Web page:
RSNA 2014: An Imaging Biomarker of Alzheimer’s Disease?

Based on findings of a new study, changes in brain connections visible on MRI could represent an imaging biomarker of Alzheimer's disease, the most common form of dementia. For this study, researchers examined the brain's structural connectome, a map of white matter tracts that carry signals between different areas of the brain.

"The structural connectome provides us with a way to characterise and measure these connections and how they change through disease or age," said study co-author Jeffrey W. Prescott, MD, PhD, radiology resident at Duke University Medical Center in Durham, N.C. The study was presented at the annual meeting of the Radiological Society of North America (RSNA) in Chicago, Illinois.

The research team evaluated results from 102 patients enrolled in a national study called the Alzheimer's Disease Neuroimaging Initiative (ADNI) 2. The patients had undergone diffusion tensor imaging (DTI), an MRI technique that assesses the integrity of white matter tracts in the brain by measuring how easy it is for water to move along them. Water is known to move along the defined physical connections between regions in the brain, which makes DTI an effective tool for evaluating the structural connectome, Dr. Prescott explained.

The Duke team correlated changes in the structural connectome with results from florbetapir positron emission tomography (PET) imaging, a technique that measures the amount of beta amyloid plaque in the brain. A high florbetapir uptake corresponds with greater amounts of the protein.

The results indicated a strong link between florbetapir uptake and decreases in strength of the structural connectome in each of the five regions of the brain studied. As Dr. Prescott noted, "This study ties together two of the major changes in the Alzheimer's brain—structural tissue changes and pathological amyloid plaque deposition—and suggests a promising role for DTI as a possible diagnostic adjunct."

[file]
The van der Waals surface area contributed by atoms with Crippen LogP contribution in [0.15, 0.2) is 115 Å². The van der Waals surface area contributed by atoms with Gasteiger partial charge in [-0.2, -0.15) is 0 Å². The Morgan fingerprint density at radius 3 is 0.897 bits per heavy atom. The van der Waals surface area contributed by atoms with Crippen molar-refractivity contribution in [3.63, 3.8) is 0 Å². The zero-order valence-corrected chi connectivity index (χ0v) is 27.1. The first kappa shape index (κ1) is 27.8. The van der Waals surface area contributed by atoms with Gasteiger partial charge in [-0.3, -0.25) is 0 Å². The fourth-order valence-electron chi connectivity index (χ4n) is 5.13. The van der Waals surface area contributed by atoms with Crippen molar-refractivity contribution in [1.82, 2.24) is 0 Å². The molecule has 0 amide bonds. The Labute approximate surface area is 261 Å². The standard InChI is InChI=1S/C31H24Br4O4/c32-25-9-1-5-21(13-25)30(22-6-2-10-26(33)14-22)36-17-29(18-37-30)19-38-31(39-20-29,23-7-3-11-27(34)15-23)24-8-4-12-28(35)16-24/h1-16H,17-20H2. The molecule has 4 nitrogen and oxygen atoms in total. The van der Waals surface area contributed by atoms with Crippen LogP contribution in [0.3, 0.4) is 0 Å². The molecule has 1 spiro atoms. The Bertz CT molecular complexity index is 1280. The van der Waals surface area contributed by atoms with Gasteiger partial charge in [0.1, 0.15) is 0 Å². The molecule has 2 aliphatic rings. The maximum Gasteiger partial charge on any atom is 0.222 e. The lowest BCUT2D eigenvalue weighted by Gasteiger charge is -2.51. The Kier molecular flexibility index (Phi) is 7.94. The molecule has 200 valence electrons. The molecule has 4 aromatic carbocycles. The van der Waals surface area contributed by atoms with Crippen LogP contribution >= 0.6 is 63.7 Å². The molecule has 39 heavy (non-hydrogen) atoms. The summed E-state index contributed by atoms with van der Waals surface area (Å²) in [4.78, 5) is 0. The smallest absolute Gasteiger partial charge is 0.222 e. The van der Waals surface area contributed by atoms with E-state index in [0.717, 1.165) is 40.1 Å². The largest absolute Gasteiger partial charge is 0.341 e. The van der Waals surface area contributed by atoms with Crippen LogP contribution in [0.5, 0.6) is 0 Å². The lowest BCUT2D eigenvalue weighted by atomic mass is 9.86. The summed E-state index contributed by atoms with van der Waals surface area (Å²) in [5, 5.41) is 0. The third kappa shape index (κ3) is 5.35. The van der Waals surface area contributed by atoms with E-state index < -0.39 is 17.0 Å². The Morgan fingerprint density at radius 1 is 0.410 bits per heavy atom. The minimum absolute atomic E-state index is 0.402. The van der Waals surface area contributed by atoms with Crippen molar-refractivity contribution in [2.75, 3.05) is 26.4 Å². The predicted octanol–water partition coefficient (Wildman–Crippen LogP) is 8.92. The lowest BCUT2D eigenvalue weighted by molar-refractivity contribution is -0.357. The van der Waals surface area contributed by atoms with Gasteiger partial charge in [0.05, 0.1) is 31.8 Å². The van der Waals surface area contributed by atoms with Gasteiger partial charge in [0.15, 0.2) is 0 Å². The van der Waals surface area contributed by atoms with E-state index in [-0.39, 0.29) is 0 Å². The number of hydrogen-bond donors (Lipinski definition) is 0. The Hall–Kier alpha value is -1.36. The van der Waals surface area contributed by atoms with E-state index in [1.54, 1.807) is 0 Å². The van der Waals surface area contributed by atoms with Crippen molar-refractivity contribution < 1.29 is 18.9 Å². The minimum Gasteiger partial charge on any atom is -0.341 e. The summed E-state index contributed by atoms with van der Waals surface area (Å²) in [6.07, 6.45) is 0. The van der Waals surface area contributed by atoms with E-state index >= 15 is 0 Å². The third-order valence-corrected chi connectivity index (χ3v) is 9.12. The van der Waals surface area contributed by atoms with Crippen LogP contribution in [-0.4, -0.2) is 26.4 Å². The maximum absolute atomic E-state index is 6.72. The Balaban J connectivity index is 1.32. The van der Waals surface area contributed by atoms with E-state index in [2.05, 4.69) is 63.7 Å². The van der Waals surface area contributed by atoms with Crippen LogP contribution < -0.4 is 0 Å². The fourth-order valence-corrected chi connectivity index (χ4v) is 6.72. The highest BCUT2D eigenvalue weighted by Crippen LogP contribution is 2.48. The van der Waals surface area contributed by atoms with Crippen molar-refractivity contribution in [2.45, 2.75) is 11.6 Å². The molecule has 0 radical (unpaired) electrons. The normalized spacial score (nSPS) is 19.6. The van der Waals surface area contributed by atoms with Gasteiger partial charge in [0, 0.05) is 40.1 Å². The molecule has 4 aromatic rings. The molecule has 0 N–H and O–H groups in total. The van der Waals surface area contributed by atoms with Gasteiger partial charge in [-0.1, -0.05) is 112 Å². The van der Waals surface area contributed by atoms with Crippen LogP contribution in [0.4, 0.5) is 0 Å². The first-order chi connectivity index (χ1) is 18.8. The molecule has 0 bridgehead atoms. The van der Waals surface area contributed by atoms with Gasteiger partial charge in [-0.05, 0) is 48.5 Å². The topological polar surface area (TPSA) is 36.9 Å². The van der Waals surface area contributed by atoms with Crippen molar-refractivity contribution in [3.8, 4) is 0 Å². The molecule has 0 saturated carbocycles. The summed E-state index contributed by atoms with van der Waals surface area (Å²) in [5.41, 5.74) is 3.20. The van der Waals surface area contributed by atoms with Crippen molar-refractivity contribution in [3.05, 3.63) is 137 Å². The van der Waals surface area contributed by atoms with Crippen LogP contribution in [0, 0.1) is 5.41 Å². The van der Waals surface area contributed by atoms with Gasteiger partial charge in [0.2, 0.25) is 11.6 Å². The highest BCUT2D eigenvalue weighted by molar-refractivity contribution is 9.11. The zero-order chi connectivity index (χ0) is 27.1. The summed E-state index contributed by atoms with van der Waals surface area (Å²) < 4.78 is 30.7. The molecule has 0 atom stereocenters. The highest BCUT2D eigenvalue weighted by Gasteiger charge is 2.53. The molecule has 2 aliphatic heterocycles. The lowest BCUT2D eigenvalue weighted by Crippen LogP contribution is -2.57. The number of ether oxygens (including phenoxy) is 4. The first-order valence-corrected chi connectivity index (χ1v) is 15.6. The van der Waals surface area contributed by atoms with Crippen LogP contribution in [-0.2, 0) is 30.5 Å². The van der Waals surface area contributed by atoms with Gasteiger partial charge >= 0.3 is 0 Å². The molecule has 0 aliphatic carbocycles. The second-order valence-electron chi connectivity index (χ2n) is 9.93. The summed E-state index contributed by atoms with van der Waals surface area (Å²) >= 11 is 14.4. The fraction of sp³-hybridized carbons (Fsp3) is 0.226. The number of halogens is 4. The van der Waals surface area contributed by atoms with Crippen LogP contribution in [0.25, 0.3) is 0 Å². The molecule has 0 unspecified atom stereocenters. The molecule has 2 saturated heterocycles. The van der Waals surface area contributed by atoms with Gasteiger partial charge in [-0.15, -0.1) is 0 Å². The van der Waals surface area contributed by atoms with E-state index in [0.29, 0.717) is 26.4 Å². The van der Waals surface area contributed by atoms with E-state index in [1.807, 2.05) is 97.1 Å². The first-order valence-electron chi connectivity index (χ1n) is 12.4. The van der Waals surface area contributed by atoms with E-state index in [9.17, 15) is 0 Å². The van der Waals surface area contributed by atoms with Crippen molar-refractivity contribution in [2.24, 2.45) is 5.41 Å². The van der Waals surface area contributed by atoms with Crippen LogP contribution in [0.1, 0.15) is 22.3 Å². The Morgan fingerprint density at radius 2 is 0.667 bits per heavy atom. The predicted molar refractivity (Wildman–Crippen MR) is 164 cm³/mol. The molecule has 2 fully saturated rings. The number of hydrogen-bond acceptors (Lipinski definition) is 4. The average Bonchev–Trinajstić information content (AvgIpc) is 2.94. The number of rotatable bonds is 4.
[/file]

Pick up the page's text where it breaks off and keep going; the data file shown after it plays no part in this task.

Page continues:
The findings suggest DTI may offer a role in assessing brain damage in early Alzheimer's disease and monitoring the effect of new therapies. Some five million Americans are affected by the disease and the number is expected to hit 14 million by 2050, according to the Centers for Disease Control and Prevention.

Experts say preventive treatments may be most effective before Alzheimer's disease is diagnosed, such as when a person is suffering from mild cognitive impairment (MCI), a decline in cognitive skills that is noticeable but not severe enough to affect independent function. Previous efforts at early detection have focused on beta amyloid, a protein found in abnormally high amounts in the brains of people with Alzheimer's disease.

"Traditionally, Alzheimer's disease is believed to exert its effects on thinking via damage to the brain's grey matter, where most of the nerve cells are concentrated," said senior author Jeffrey R. Petrella, MD, professor of radiology at Duke. "This study suggests that amyloid deposition in the grey matter affects the associated white matter connections, which are essential for conducting messages across the billions of nerve cells in the brain, allowing for all aspects of mental function."

Dr. Prescott added: "We suspect that as amyloid plaque load in the grey matter increases, the brain's white matter starts to break down or malfunction and lose its ability to move water and neurochemicals efficiently."

The research team plans to continue studying this cohort of patients over time to better understand how the disease evolves in individual patients. They also want to integrate functional imaging into their work to learn about how the relationship between function and structure is affected with increasing amyloid burden.

Other members of the research team are Kingshuk R. Choudhury, PhD, and P. Murali Doraiswamy, MD.

Figure 1. Structural connectomes (top two rows) and corresponding florbetapir PET images (bottom two rows) in four patients with normal cognition (NC) with the lowest whole cortex amyloid burden (left) and the four patients with AD with the highest whole cortex amyloid burden (right) focused on the composite regions used in connectome versus amyloid analysis. Nodes represent the centroids of the FreeSurfer parcellations in the frontal (red), cingulate (green), temporal (light blue), and parietal (dark blue) regions. This is merely a schematic intended to show the concepts and is not intended to show any visually discernible generalisable difference between the patients with NC and those with AD. Structural network metrics provide more sensitive information about the connectome than are apparent through visualisation alone.


Source: RSNA
Image Credit: RSNA

Published on : Mon, 1 Dec 2014


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MRI, PET, RSNA 2014, #RSNA14, Alzheimer’s disease, connectome Based on findings of a new study, changes in brain connections visible on MRI could represent an imaging biomarker of Alzheimer's disease, the most common

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